I wrote the last part of this post first, but it was so depressing that I thought I’d better stick closer to this week’s actual topic first. What will I miss when I’m dead?
Well, playing along with the assumption that that could happen, I’ve given it some serious thought. Not sex, I think, because I hope to live so long that I will already have come to terms with missing sex, at least the way it used to be. So far (and I’m pretty sure I’m the oldest one here) my sex life is still fine, with some adjustments. Spontaneity is pretty much out, but we find that it works well to plan a specific time each week (Sunday morning, as it happens—Hi Lily Harlem!) unless health or some other factor interferes. That way there’s no wondering whether the other party is really in the mood, just knowing that we can almost always get in the mood if we try.
Giselle’s post about growing things come close. I’m lucky to have room for a garden, both flowers and vegetables, and plenty of woodland around me for moderate hiking (when my joints will cooperate.) I raise seedlings under lights in the early spring and then plant them outdoors when the weather’s right, and enjoy giving away my extras to friends and family. Growing things is a link to the greater sphere of life that means a great deal to me.
I’m also lucky to have, miraculously it sometimes seems, a granddaughter, and I’m already missing the way she was at every age she’s already been on the way to her current seven years old.
But what I’ll miss most isn’t a thing, or an activity, so much as an abstract feeling. Call it the sense of having a future. I don’t feel old, but I do realize that I have a whole lot more past now than future, and I’ll miss having one, miss still being a part of the continuing world. I’ll miss seeing what comes next. Although, from what I’ve seen lately of aging and death, I’m afraid that by that time I won’t really care what comes next.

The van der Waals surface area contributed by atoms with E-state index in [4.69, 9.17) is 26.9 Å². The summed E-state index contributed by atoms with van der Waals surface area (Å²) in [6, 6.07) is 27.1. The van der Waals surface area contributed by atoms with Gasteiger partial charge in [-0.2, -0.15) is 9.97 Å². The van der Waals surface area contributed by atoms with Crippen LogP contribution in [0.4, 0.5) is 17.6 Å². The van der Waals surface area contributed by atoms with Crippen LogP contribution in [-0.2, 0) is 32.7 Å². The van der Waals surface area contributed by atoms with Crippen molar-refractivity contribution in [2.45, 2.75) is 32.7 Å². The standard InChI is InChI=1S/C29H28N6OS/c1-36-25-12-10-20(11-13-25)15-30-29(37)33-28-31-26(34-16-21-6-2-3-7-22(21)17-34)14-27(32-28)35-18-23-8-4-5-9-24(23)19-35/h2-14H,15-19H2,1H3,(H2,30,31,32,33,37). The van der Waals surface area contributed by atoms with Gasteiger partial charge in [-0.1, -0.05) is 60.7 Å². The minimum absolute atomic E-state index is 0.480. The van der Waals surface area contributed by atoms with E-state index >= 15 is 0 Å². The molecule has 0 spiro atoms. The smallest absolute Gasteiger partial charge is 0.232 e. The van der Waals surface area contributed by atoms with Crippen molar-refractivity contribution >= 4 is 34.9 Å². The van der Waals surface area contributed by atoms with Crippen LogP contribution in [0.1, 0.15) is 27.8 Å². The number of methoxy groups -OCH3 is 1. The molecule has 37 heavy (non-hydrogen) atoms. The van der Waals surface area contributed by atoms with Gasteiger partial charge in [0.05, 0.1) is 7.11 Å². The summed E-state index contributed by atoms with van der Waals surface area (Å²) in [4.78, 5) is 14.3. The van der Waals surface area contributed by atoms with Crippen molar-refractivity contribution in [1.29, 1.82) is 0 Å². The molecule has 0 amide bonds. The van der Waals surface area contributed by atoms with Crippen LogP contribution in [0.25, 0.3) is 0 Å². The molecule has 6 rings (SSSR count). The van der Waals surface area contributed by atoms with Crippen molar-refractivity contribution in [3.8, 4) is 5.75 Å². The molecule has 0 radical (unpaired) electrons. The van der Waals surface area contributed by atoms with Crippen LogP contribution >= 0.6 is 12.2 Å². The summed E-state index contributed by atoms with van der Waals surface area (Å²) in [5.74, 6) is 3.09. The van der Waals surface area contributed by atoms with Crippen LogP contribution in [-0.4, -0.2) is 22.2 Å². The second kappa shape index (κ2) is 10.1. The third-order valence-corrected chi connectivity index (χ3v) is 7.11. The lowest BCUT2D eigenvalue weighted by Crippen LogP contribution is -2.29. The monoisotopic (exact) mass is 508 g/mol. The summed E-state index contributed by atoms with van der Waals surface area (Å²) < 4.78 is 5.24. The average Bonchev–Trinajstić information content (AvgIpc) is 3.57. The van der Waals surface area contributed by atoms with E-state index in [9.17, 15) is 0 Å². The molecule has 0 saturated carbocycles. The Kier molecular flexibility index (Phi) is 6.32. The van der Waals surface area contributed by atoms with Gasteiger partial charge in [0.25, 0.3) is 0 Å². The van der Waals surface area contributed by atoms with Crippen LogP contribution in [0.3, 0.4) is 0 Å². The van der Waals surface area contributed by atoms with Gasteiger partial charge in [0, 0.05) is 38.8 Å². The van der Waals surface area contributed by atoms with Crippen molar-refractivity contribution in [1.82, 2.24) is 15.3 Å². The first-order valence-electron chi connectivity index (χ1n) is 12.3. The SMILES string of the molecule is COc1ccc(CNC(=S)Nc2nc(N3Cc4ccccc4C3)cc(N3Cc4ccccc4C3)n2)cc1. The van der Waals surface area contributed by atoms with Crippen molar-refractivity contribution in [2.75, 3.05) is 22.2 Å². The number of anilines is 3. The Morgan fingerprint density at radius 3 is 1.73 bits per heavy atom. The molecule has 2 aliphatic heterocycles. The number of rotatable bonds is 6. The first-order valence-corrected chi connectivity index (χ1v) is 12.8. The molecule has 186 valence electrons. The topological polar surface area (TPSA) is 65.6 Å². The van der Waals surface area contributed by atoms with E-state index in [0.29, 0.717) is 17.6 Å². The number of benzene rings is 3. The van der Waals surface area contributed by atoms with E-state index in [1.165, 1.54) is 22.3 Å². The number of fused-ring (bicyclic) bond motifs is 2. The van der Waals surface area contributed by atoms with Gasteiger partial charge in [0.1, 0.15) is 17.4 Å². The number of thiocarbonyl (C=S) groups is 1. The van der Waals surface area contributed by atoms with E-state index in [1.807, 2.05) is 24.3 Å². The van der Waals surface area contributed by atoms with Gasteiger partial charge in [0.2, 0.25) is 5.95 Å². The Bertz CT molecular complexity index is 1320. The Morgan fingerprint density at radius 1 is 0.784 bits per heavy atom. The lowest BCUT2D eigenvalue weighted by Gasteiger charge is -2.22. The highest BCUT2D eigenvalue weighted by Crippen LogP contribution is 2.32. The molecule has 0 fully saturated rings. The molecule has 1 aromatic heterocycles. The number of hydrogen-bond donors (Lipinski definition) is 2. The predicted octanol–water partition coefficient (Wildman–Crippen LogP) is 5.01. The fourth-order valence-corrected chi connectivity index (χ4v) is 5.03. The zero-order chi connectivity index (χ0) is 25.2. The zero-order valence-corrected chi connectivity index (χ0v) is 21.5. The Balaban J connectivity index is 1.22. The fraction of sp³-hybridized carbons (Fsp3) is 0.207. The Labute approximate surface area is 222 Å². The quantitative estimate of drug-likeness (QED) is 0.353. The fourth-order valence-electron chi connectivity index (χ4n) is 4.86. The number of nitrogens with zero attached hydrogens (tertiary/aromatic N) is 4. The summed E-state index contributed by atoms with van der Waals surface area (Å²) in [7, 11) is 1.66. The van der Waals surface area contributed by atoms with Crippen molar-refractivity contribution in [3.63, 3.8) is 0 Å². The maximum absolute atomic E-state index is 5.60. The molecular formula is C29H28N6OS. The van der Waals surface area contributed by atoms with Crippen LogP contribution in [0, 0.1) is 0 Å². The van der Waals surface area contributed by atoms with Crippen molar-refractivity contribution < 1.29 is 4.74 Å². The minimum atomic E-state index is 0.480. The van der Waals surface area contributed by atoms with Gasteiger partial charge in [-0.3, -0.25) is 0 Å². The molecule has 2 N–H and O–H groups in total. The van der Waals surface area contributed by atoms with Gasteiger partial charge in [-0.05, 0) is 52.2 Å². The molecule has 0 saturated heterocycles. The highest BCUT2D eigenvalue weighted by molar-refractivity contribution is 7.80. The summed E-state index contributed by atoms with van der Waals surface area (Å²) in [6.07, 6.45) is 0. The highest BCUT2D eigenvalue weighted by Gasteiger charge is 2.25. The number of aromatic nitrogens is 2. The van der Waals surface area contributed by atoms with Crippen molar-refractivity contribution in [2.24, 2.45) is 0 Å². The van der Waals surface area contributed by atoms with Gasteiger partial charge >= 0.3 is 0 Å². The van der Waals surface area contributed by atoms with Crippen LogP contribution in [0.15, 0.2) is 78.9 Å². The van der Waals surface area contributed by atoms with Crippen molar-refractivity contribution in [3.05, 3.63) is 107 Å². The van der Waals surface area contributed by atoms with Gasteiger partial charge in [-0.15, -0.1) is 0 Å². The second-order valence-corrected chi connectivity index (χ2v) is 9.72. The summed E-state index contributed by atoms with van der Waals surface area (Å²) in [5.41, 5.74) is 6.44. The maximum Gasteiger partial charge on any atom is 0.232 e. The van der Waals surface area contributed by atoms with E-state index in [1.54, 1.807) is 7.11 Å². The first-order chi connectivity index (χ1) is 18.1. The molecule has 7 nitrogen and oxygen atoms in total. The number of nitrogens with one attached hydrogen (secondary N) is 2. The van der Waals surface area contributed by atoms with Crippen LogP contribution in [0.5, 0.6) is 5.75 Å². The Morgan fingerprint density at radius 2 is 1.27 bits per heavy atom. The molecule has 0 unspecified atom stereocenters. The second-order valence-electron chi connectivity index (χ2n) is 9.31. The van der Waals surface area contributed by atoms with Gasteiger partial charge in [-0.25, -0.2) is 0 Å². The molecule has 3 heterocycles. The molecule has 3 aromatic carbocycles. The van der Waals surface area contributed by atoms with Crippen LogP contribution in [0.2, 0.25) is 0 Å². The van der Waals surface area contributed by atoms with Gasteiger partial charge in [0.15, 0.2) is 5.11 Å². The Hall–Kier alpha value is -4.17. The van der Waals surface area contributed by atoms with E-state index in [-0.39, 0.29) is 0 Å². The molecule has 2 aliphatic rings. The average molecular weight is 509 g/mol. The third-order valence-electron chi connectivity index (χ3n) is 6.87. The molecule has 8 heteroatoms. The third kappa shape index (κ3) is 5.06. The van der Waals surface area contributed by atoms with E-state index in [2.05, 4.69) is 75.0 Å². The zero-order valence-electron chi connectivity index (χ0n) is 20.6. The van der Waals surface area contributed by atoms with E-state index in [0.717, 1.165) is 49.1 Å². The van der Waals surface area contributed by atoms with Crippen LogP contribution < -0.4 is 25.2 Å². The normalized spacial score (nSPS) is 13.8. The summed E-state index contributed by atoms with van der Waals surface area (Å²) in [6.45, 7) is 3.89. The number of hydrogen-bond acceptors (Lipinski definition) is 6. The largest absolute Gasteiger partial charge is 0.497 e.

Which brings me to the really depressing part. Fair warning.
I sincerely hope that I’m not capable of missing anything after death. I had read about Sam Parnia and his book “Erasing Death”, as Garceus has discussed, and it absolutely terrified me. I’ve been putting off dealing with this topic, but it’s probably just as well to face up to it and move on.
Three months ago I had the main responsibility for the funeral arrangements for my 92-year-old mother. My 93-year-old father had the right to final decisions, but he turned to me for most of it. He’d long ago been clear about preferences for himself, but my mother had wanted to leave it to us, and of course we couldn’t press her to make decisions, especially since she was declining mentally as well as physically.
The funeral itself was lovely. My mother was very musical; I wish she could have heard the wonderful soloist singing the Pie Jesu from Faure’s Requiem. Other than that, though, the idea of the consciousness sticking around while the body decays (or is otherwise disposed of; my father wants to be cremated, and my mother always wanted to be with him, so we did make that arrangement so that they could share a space) doesn’t bear thinking of. But of course I’ve been thinking of it. It’s probably fortunate that I didn’t read about “Erasing Death” until after the interment, although I’d already been trying to ignore “what if…” thoughts along those lines.
So there you go. Question answered to the best of my ability. Even though I wouldn’t have minded missing it. Let’s see, what’s next? Movies! Okay, I can cope.